Many of the sexual dysfunctions sex therapists treat are caused by anxiety. Worry that you’re not good enough, pretty enough, virile enough, endowed enough, erect enough, orgasmic enough.
Worry that you aren’t experienced enough, or that you have had “too many” partners if you are female.
Worry that you will turn off a potential partner by something about you, or something you do or say.
Worry about your stomach pooch, your lack of muscle, your occasional bad breath.
The sexual worries people have are almost infinite, so if you have some you are not alone.
Anxiety is profoundly normal and profoundly human. But it is also crippling. It sucks the joy out of life. And it sucks the joy out of good sex, which is grounded in feeling free, embodied, open, and not threatened.
The story of the Two Wolves is a popular legend of unknown origin, sometimes attributed to the Cherokee or Lenape people. It goes like this:
An old Native American man is teaching his grandson about life
(The feminist inside me says it could be a grandmother, too….):
“A fight is going on inside me,” he said to the boy.
“It is a terrible fight, and it is between two wolves. One is evil–he is anger, envy, sorrow, regret, greed, arrogance, self-pity, guilt, resentment, inferiority, lies, false pride, superiority, and ego.”
(In our case, we will add worry, anxiety, and rumination to this list.)
He continued, “The other is good – he is joy, peace, love, hope, serenity, humility, kindness, benevolence, empathy, generosity, truth, compassion, and faith.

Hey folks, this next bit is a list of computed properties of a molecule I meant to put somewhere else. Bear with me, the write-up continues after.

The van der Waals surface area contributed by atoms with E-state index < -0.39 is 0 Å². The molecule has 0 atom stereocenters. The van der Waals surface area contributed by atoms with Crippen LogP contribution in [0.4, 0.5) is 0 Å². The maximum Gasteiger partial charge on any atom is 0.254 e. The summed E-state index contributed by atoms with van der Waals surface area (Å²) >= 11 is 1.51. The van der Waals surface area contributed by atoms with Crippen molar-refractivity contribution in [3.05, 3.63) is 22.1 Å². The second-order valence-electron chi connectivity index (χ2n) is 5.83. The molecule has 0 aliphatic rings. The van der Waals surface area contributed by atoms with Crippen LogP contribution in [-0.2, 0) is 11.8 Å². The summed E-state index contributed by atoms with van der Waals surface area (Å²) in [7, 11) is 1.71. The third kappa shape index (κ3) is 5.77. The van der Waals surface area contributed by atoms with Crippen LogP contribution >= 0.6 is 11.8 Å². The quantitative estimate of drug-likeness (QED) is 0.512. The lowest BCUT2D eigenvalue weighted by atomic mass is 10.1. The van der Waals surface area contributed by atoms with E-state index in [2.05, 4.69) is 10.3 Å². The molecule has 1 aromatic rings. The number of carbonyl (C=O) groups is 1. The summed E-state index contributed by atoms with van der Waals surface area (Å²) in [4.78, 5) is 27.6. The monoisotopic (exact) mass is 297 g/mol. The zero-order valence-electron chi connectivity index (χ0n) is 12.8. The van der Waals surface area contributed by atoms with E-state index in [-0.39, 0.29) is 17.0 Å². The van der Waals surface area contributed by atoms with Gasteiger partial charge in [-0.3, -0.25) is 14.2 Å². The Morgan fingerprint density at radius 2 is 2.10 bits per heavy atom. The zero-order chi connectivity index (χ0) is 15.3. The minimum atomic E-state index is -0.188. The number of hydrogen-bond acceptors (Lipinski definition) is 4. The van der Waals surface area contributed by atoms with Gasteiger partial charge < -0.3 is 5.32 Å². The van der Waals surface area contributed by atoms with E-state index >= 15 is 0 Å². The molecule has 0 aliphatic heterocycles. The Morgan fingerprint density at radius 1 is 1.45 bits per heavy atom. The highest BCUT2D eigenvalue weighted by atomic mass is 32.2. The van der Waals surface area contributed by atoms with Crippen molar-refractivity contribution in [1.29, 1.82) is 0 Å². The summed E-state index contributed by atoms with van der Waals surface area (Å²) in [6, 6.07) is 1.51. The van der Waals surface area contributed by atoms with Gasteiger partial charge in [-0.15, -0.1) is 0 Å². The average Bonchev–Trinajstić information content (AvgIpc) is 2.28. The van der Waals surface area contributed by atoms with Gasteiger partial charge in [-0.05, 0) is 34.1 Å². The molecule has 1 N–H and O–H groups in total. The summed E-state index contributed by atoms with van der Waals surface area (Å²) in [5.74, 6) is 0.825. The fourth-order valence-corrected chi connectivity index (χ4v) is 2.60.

The same fight is going on inside you–and inside every other person, too.”
The grandson thought about it for a minute and then asked his grandfather: “Which wolf will win?”
The old man simply replied, “The one you feed.”
The message is not to be angry or unaccepting of the parts of you that feel anxious, to instead feel compassionate to the parts of you that feels the worry. But don’t privilege the anxious thoughts.
Instead, feed the good wolf. Focus on thoughts that bring you joy, peace, love, hope, serenity, humility, kindness, benevolence, empathy, generosity, truth, compassion, and faith.
If you’re worried that things won’t go well in a particular sexual interlude or interaction, don’t’ allow yourself to wallow in frightening thoughts of what will happen in the next minutes, days, or weeks.
You can try a strategy in which you only schedule yourself a 10-minute interval daily to worry, and don’t allow yourself to worry outside of that timeframe.
What is your “good wolf”? Make a journal where you write down notes on the details of your “good wolf.”
If you are someone who gets pleasure out of physical activity, or music, make sure you do those activities.
Remind yourself of people, things, or communities that support you.
Find relief from chronic anxiety based on other resources in your arsenal. Everyone has some.
So get out that journal and get to strengthening that good wolf.
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